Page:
There are several reasons why India’s botanical industry has continued to rely upon wild collection.1 Chief among them is that the price of cultivated plants is typically far higher than the price of wild-collected plants. Additionally, farming expertise is generally lacking in India, so many of the country’s marginal farmers are unwilling to risk herb cultivation. Many medicinal plants also take several years to reach proper maturity for therapeutic use, which could force farmers to wait 4 to 10 years before seeing a return on their investment (J. Brinckmann, e-mail, May 28, 2010). Farmers would also need to have enough acreage for planning crop rotations over decades. These requirements simply cannot be met by most small farmers in India.

Ayurvedic companies Himalaya Drug Co. and Shree Dhootapapeshwar Ltd. reportedly source approximately 20% or less of their raw materials from contract farmers.1 Verdure Sciences, a company that manufactures botanical extracts in India for export sales, mostly from plants with strong roots in Ayurveda, claims to derive 35-40% of its herbal raw materials from cultivation (A. Patel, e-mail, May 28, 2010). Sabinsa procures around 40% of its botanical raw materials through cultivation efforts, and according to Dr. Majeed, the company is working to increase this percentage with each new growing season.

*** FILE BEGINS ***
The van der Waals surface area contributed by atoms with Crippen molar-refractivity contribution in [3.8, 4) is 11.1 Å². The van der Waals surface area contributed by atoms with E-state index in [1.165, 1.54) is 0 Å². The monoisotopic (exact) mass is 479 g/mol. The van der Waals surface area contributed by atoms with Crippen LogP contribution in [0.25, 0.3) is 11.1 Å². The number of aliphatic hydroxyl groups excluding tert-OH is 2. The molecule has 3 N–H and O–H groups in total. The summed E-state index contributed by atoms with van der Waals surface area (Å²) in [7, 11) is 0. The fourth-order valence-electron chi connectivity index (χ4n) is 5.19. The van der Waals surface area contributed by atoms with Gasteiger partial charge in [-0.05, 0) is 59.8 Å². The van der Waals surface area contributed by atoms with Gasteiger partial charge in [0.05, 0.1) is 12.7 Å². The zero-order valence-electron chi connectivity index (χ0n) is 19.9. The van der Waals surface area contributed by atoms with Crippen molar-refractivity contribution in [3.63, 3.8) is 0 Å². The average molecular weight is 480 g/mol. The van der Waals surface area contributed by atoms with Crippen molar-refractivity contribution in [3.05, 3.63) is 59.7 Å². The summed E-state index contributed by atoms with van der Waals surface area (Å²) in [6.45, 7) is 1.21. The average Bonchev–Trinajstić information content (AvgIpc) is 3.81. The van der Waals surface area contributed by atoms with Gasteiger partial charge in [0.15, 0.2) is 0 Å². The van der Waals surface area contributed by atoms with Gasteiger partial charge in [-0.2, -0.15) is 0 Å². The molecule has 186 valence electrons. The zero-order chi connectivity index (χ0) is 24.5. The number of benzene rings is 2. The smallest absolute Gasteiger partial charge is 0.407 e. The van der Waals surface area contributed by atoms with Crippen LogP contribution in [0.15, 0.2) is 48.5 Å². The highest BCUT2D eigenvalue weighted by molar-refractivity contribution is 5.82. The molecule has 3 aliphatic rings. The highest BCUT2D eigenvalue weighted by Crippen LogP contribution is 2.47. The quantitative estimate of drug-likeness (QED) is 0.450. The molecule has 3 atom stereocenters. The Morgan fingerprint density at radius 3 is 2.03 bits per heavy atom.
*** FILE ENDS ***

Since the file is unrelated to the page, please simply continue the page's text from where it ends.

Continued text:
Dr. Majeed stated that cultivation has become increasingly necessary due to shortages of some wild herbs. “We have known about the growing scarcity of Indian herbs for the last few years,” he said. “It has become more and more apparent as time went on, and our business started showing struggles of this in the recent few years.”